Worldwide, societies struggle to overcome the economic recession following the outbreak of the Covid-19 pandemic. Yet, there is emerging consensus on the need for a green recovery with a transition to a low carbon economy and meeting net zero carbon goals. Activities are in fact impressive; the Race to Zero Initiative claims to have obtained zero emission pledges from 450 cities, 505 universities (including UCL and Newcastle University) and more than a thousand businesses covering 53% of the global economy and roughly one quarter of global emissions. The next UN climate change conference, dubbed as COP26, is likely to become a landmark bringing together main actors. Shifted from late 2020 to November 2021 in Glasgow, Scotland, it is now a window of opportunities to refresh ambitions and to deliver. UK Prime Minister Boris Johnson, the main host of COP26, calls for a ‘whole systems approach’ to decarbonisation efforts.
The quest is for a rapid acceleration in low carbon technologies and other clean tech, along with a behavioural change adhering to the new normal of less commuting and increased demand for green space and fresh air. However, there is a bottleneck in the expansion of clean tech – critical raw materials, which are characterised by a high dependence on one or just a few suppliers on the world market and by low substitutability, i.e. entire supply chains are being interrupted if the material can’t be delivered on time. The UK and the European Union are especially vulnerable to those risks. Their updated list of critical materials has been expanded to 30 materials, up from 27 in 2017. In order to meet its climate neutrality goal, the EU estimates it will need up to 18 times more lithium and five times more cobalt in 2030. The forecasts rise to 60 times more lithium and 15 times more cobalt by 2050.
So, what can be done to overcome the supply crunch for critical materials in order to transition to a low carbon economy? Raw material partnerships with key suppliers are an option; however, this requires tough negotiations with actors like China and Russia during times when trade talks are already politicised and diplomacy stretched. A more circular economy for those critical materials that could potentially be recovered from tomorrow’s use will be smart. Research is needed to figure out feasible strategies, pathways and outlooks into markets for precious more circular materials.
The case of cobalt
Take the case of cobalt, a material that will be needed five times the amount in 2030 compared to today’s level, if the EU is to meet its decarbonization target. Vital to lithium-ion batteries used in electric vehicles (EV), over 70 per cent of the world’s supply comes from the Democratic Republic of Congo (DRC), one of the poorest countries in the world. A significant percentage comes from small artisanal mining and involves children. Our paper has been looking at the supply chain of cobalt in the EU and developed scenarios about future use. We applied material flow analysis to understand current and future flows of cobalt embedded in electric vehicle batteries across the European Union. A reference scenario is presented and compared with four strategies:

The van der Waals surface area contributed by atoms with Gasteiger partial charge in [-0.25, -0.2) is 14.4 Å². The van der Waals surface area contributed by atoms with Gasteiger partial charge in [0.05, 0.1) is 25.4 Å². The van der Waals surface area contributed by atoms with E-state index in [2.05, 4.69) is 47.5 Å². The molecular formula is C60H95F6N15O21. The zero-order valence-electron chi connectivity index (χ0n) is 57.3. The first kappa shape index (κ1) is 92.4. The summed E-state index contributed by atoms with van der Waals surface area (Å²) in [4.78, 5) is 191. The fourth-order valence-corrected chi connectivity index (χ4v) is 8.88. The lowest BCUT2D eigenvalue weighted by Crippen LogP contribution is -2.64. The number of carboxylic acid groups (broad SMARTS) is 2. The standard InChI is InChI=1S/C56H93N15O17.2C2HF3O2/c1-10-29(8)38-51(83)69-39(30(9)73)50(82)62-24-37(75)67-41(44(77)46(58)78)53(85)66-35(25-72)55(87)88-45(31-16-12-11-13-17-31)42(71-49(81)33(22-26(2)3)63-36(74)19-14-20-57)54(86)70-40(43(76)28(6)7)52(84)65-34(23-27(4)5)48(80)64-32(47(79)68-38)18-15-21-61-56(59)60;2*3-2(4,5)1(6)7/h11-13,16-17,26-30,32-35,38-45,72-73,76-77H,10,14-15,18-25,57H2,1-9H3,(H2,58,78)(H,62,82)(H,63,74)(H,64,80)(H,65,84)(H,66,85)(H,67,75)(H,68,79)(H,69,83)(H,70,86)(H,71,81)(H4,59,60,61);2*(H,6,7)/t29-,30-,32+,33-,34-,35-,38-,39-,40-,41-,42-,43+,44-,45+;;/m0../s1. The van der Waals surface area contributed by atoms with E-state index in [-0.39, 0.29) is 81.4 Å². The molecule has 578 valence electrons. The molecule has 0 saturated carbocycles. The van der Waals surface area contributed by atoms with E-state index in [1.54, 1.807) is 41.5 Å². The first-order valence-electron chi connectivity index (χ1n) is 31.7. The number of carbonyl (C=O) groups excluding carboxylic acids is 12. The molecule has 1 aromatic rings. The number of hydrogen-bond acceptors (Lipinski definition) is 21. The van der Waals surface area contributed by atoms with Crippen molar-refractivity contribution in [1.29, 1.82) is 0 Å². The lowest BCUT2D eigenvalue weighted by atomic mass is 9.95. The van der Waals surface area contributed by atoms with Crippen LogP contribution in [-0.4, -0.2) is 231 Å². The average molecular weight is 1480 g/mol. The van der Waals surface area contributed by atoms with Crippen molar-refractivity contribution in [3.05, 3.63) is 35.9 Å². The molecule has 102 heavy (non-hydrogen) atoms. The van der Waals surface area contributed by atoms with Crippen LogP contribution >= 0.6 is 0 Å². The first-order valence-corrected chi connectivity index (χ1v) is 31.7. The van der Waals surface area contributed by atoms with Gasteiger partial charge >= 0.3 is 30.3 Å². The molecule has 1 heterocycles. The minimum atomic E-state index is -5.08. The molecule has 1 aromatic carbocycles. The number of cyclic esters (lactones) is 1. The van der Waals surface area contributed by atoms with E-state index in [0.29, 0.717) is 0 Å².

- technology-driven substitution,
- technology-driven reduction of cobalt,
- new business models to stimulate battery reuse/recycling and
- policy-driven strategy to increase recycling.
We find that new technologies provide the most promising strategies to reduce the reliance on virgin cobalt substantially. To avoid potential burden shifting such as an increase in nickel demand, however, the paper argues technological developments should be combined with an efficient recycling system. We conclude that more ambitious circular economy strategies, at both government and business levels, are urgently needed to address current and future resource challenges across the supply chain successfully.
Action points that need to be considered include continuous research into material substitution developed in collaboration between material science and industry as a long-term option. Considering the long lead times to bring supplies on stream, promoting new business models and innovation that enhance reuse of EV batteries offers rapid replacement options; it needs to cover collection as well and systems that integrate energy storage options using remaining capacity in End-of-Live EV batteries. Indeed, whole systems thinking is key!
Fortunately, the current EU policy will be favouring markets for secondary battery resources, which may consequently strengthen industrial capacities for battery and cathode production and recycling in the European Union. Under the conditions of a Green Deal it could become a useful strategy for regions with a high number of expected EVs in the future and industrial capacity. Extended Producer Responsibility (EPR) and a general shift to a more circular economy will be helpful ingredients to recapture critical materials in the future.
Writing this paper
Writing this paper has been a good case for collaboration. The lead author, Joris Baars, completed a MSc on Sustainable Resources at UCL and was supervised by Teresa Domenech during his dissertation on cobalt. Boris the joined Newcastle University in September 2018 as a PhD student supervised by Oliver Heidrich, who works with governments and industry on climate change strategies and requirements for critical materials. The team of researchers has collaborated before as part of the NERC Catalyst grant (Layers) and its Security of Supplies call, and it was complemented by Hans Eric Melin and his rich industry experience. As often, team building matters and it takes a bright early career researcher to accomplish the mission. We all look forward to more research on a circular economy for critical materials.